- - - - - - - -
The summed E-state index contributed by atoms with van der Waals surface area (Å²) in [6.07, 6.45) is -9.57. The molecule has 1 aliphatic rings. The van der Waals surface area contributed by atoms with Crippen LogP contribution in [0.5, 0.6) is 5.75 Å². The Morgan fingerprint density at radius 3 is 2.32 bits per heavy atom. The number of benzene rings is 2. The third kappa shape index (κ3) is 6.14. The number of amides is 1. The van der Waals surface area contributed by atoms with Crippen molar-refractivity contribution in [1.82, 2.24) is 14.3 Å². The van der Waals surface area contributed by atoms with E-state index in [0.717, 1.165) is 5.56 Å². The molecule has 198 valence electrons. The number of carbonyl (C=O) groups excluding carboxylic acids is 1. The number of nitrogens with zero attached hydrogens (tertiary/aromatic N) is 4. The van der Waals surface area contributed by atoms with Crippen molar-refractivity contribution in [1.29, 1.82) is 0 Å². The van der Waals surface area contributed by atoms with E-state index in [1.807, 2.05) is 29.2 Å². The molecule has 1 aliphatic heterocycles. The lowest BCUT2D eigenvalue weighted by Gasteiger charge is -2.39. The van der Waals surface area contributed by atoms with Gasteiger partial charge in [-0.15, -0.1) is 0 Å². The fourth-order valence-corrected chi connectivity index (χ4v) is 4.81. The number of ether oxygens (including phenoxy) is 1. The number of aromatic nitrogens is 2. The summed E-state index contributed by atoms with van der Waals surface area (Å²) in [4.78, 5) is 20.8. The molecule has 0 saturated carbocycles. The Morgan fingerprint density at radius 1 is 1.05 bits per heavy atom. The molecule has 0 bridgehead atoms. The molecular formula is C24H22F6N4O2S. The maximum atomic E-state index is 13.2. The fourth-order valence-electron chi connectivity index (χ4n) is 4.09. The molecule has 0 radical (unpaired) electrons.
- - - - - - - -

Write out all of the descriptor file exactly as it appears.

The summed E-state index contributed by atoms with van der Waals surface area (Å²) in [6.07, 6.45) is -9.57. The molecule has 1 aliphatic rings. The van der Waals surface area contributed by atoms with Crippen LogP contribution in [0.5, 0.6) is 5.75 Å². The Morgan fingerprint density at radius 3 is 2.32 bits per heavy atom. The number of benzene rings is 2. The third kappa shape index (κ3) is 6.14. The number of amides is 1. The van der Waals surface area contributed by atoms with Crippen molar-refractivity contribution in [1.82, 2.24) is 14.3 Å². The van der Waals surface area contributed by atoms with E-state index in [0.717, 1.165) is 5.56 Å². The molecule has 198 valence electrons. The number of carbonyl (C=O) groups excluding carboxylic acids is 1. The number of nitrogens with zero attached hydrogens (tertiary/aromatic N) is 4. The van der Waals surface area contributed by atoms with Crippen molar-refractivity contribution in [1.29, 1.82) is 0 Å². The van der Waals surface area contributed by atoms with E-state index in [1.807, 2.05) is 29.2 Å². The molecule has 1 aliphatic heterocycles. The lowest BCUT2D eigenvalue weighted by Gasteiger charge is -2.39. The van der Waals surface area contributed by atoms with Gasteiger partial charge in [-0.15, -0.1) is 0 Å². The fourth-order valence-corrected chi connectivity index (χ4v) is 4.81. The number of ether oxygens (including phenoxy) is 1. The number of aromatic nitrogens is 2. The summed E-state index contributed by atoms with van der Waals surface area (Å²) in [4.78, 5) is 20.8. The molecule has 0 saturated carbocycles. The Morgan fingerprint density at radius 1 is 1.05 bits per heavy atom. The molecule has 0 bridgehead atoms. The molecular formula is C24H22F6N4O2S. The maximum atomic E-state index is 13.2. The fourth-order valence-electron chi connectivity index (χ4n) is 4.09. The molecule has 0 radical (unpaired) electrons.